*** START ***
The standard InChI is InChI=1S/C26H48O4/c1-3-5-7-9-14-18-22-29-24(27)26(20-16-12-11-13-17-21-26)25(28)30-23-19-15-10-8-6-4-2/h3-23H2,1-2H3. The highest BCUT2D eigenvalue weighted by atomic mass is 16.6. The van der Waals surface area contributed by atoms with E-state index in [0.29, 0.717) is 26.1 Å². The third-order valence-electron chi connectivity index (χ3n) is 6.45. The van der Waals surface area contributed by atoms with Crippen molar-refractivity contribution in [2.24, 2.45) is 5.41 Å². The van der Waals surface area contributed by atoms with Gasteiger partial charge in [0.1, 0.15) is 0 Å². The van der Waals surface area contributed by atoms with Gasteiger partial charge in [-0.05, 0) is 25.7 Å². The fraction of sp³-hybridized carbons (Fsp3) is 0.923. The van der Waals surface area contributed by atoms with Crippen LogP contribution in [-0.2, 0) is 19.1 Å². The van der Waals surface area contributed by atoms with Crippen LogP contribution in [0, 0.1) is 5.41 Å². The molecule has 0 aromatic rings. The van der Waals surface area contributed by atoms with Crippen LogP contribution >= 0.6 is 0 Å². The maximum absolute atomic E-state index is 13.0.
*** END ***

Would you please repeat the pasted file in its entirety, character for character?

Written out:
The standard InChI is InChI=1S/C26H48O4/c1-3-5-7-9-14-18-22-29-24(27)26(20-16-12-11-13-17-21-26)25(28)30-23-19-15-10-8-6-4-2/h3-23H2,1-2H3. The highest BCUT2D eigenvalue weighted by atomic mass is 16.6. The van der Waals surface area contributed by atoms with E-state index in [0.29, 0.717) is 26.1 Å². The third-order valence-electron chi connectivity index (χ3n) is 6.45. The van der Waals surface area contributed by atoms with Crippen molar-refractivity contribution in [2.24, 2.45) is 5.41 Å². The van der Waals surface area contributed by atoms with Gasteiger partial charge in [0.1, 0.15) is 0 Å². The van der Waals surface area contributed by atoms with Gasteiger partial charge in [-0.05, 0) is 25.7 Å². The fraction of sp³-hybridized carbons (Fsp3) is 0.923. The van der Waals surface area contributed by atoms with Crippen LogP contribution in [-0.2, 0) is 19.1 Å². The van der Waals surface area contributed by atoms with Crippen LogP contribution in [0, 0.1) is 5.41 Å². The molecule has 0 aromatic rings. The van der Waals surface area contributed by atoms with Crippen LogP contribution >= 0.6 is 0 Å². The maximum absolute atomic E-state index is 13.0.